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Fascist Benefactor
Benito Mussolini

Benito Mussolini

Only Napoleon can be compared to him!

—Roald Engelbreth Amundsen

Benito Mussolini was the "Rock Star" leader of Italy from 1925 to 1943. Prior to Mussolini's leadership, he was Prime Minister of Italy from 1922 to 1925. Mussolini would be remembered for turning Italy into a powerhouse country in the 1920s with his innovations in creating jobs for farmers, common workers,controlling poverty and of course, his wonderful public presentations. Due to paranoia and fear in The World's War Against Communism, Mussolini was impeached as leader in 1943, when he then founded the Sao Republic in Northern Italy. This went unchallenged by King Victor Emmanuel III in order to avoid a civil war that he would likely lose.

Early years

Mussolini is a brilliant thinker whose philosophy, though unorthodox, flows out of the true European tradition. If he is a myth-maker, he is, like Plato's guardians, conscious that "the noble lie" is a lie.

—Richard Crossman, Government and the Governed: A History of Political Ideas and Political Practice

Benito Amilcare Andrea Mussolini was born on July 29, 1883 in Predappio, Italy. At the time, Italy was formally recognized as the Kingdom of Italy. His parents Alessandro Mussolini, a blacksmith with a revolutionary socialist ideology, and Rosa Mussolini, a school teacher. While Benito's mother was a Roman Catholic, Benito's father was an atheist. Benito's mother would teach him about religion and how essential religion is to the lives of everyday people, something that would be talked about in Benito's Fascist speeches down the road. Mussolini would take on several jobs growing up including teaching at an elementary school in the early 1900s. However, the curriculum in Italian schools were considered ridiculous according to Mussolini on the grounds of not enough class participation and too much studying. He would quit teaching elementary school to find other work.

Arrests of Mussolini

Benito Mussolini would emigrate to Switzerland. Worked several common jobs to survive, but it would not last long as Mussolini would be arrested in 1903 for advocating a violent general strike, incarcerating him for three weeks before being deported to Italy. In 1904, Mussolini was arrested on technical paperwork issues, causing him to be deported again to Italy. From there, he would join the Italian military under the Bersaglieri, serving proudly from January 1905 to September 1906. Mussolini would return to teaching from then on.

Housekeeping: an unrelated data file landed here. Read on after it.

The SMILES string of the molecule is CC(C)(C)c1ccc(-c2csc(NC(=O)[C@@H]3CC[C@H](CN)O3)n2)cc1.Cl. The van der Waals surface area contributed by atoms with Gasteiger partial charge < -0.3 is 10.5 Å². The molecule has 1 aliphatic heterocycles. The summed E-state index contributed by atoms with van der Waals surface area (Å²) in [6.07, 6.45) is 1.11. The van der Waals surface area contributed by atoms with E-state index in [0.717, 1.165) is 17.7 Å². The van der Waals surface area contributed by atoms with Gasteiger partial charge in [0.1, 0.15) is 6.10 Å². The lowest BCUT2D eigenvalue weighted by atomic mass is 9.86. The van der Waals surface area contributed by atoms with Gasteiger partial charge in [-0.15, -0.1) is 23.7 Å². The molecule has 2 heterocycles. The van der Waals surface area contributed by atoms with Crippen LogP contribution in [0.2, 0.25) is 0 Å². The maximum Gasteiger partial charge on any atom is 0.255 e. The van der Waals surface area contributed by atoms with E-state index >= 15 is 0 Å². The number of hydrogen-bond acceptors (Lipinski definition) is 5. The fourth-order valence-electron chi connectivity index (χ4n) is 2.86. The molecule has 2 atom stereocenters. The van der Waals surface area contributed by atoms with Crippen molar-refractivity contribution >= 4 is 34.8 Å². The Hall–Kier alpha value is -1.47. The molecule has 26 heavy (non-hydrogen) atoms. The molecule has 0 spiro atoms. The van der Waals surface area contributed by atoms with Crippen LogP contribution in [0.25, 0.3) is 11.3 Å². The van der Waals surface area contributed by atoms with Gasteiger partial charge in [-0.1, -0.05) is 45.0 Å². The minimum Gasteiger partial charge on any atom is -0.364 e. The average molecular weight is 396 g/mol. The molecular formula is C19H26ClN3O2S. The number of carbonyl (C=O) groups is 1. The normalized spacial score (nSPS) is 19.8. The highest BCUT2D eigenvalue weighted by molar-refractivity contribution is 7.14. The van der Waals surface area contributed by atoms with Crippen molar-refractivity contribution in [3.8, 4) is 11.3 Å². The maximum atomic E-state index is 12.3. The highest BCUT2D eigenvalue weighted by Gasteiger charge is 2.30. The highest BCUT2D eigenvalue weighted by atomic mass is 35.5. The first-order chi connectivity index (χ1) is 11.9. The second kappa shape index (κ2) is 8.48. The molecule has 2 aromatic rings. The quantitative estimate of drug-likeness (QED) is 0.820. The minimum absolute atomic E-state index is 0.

The Great War

Mussolini is the greatest lawmaker alive today [...] What a man! I have lost my heart! [...] Italy is ruled by a government which, under the secure leadership of Mister Mussolini, doesn't back down when faced with the logical consequences of economic reality and has the courage to impose financial corrections to stabilize the recovery of the country [...] Had I been Italian, I would have been with Mussolini since the beginning [...] your movement has rendered a great service to the whole world.

—Winston Churchill, Following a visit in Rome in 1927

The Great War begin on July 28, 1914 after the assassination of Archduke Franz Ferdinand of the Austro-Hungarian Empire. Italy would join the Allied Powers, essentially fighting the Central Powers like the Austro-Hungarian Empire, the Ottoman Empire, German Empire, Bulgaria. Mussolini's support of The Great War would get him ousted from Italian Socialists, changing Mussolini's view of revolutionary socialism. Eventually in February 1917, Mussolini would suffer an injury thanks to shrapnel injuries from a mortar bomb that exploded accidentally in a trench. Mussolini would be hospitalized for 6 months before returning to the front until the end of The Great War.